“Take one of those individual threads in the fiber that seems to be so chaotic and go into the constitution of that, and again you will find fantastic order, you’ll find the most gorgeous designs of molecules.” ~Alan Watts, The Web of Life
Why is it that we think we must depend upon our brains to lead us through life?
It is not the brain that experiences (the brain is more like a recording apparatus) but our minds, our consciousness experiences and perceives and conceives our environment (environment here does not necessarily exclude an urban or suburban environment). Since our minds experience, by what process do we undertake this experimental existence? Intuition. We feel, we sense what surrounds us, because we ARE our environment.
Intuition is that part of us, as conscious beings, that processes those constant changes within our environment, which can be aware of those incalculable factors. What’s more can interpret, assess, and comprehend those factors, like a kind of calculation (albeit, one that does not involve counting). Intuition can do this faster than the mind can think, and even more rapid than logic can compute. Why then should we depend upon the brain and its logic? Why should we use it, rather than or as substitute for intuition? Logic is limited, therefore, finite. More, it is flawed, because it can only compute either/or, it cannot perceive a dynamo of information (i.e., factors and variables) simultaneously, all extending from separate directions, chaotic stillness. Logic, that is to say linear systems, regulates an environment, and in that regulation transforms that environment into a static environment, the reduction of infinity to the finite. Our intuition, on the other hand, embraces chaos and randomness without fear of punishment or failure, because our intuition knows that in chaos there is order. The brain and its logic attempts to order chaos. So, we as intuitive beings choose life and health, imagination, our wild nature, exploration, and experience to be more alive, to evolve. For this, we as intuitive beings are uncontrollable, incorrigible, impossible to regulate, and non-linear. If intuition is the spirit of chaos, then life be the canvas.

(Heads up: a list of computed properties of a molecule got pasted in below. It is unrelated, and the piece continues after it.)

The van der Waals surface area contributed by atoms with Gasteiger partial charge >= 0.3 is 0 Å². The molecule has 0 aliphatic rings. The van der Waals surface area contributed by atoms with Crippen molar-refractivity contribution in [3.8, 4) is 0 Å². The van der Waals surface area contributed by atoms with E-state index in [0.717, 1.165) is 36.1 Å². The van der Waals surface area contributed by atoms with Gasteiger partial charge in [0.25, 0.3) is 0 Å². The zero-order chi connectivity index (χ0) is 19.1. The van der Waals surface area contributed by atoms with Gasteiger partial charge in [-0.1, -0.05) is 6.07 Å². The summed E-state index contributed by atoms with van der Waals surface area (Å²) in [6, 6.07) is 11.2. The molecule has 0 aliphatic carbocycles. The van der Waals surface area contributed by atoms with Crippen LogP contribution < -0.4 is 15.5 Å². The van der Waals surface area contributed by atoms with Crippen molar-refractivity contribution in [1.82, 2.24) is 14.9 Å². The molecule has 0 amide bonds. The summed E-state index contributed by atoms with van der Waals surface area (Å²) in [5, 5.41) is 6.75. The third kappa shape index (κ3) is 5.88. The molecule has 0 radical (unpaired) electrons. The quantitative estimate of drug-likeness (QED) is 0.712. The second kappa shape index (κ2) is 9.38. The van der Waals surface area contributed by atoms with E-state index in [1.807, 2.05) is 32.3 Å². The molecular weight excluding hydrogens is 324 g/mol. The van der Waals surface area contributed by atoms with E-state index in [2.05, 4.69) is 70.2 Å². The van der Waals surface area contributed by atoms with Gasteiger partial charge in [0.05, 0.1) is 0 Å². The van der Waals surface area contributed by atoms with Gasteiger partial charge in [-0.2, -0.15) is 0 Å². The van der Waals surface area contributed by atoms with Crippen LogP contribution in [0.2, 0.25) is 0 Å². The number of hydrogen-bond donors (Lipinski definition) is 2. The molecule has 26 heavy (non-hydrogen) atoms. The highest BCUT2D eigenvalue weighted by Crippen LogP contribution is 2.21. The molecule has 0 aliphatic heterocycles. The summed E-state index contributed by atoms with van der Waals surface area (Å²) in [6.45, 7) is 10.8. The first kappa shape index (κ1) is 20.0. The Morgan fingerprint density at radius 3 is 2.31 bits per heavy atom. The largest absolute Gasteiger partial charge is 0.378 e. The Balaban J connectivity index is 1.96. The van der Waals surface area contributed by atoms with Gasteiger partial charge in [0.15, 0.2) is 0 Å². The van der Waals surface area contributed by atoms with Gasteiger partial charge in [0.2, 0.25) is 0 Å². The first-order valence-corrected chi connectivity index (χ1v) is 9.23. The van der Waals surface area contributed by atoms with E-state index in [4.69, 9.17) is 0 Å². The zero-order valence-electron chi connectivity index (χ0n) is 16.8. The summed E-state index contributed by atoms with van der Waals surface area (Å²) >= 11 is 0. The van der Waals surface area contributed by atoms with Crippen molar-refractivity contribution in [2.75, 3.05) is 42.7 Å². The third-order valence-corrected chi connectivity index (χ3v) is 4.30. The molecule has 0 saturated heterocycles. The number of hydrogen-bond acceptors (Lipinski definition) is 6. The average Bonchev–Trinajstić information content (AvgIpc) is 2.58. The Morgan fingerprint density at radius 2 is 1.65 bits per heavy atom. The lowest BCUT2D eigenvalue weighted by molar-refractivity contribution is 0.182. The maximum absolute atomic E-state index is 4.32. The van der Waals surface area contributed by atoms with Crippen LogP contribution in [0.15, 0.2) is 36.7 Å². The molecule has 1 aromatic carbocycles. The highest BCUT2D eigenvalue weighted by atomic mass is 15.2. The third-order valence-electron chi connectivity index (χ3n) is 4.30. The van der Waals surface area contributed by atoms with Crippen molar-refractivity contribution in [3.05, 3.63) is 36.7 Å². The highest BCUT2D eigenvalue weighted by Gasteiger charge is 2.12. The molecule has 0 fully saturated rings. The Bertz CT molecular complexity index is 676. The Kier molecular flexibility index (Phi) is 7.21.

Through an intuitive, fully open, wide-eyed, sensual and honest experience of existence, it is possible to transcend hopelessness, pessimism, disbelief, etc. by living in the moment and accepting things as they come. To really enjoy living and look at life as an adventure, we open our hearts, minds, bodies, and spirits to our natural intuitive state of being. In this way, we can enjoy every moment of discovery in the world…and we can become like children on a playground. Now, this does not imply that we possess knowledge, intelligence or wisdom to be absolutely sure about anything, however, it does mean that we are free to change our minds quite often, because the more things we experience, the more our perception changes, and the more we grow and evolve as human beings.
We are not meant to be miserable beings…we are meant to be vibrant, fully open, playful, sensual, universal beings. We are more than we can become, because each of us is a fractal of light…and we are all connected.
“Light, here, means awareness to be aware of life, of experience as it is at this moment, without any judgement or ideas about it. In other words, you have to see and feel what you are experiencing as it is. And not as it is named. This very simple “opening of the eyes” brings about the most extraordinary transformation of understanding and living, and shows that many of our most baffling problems are pure illusion.” ~Alan Watts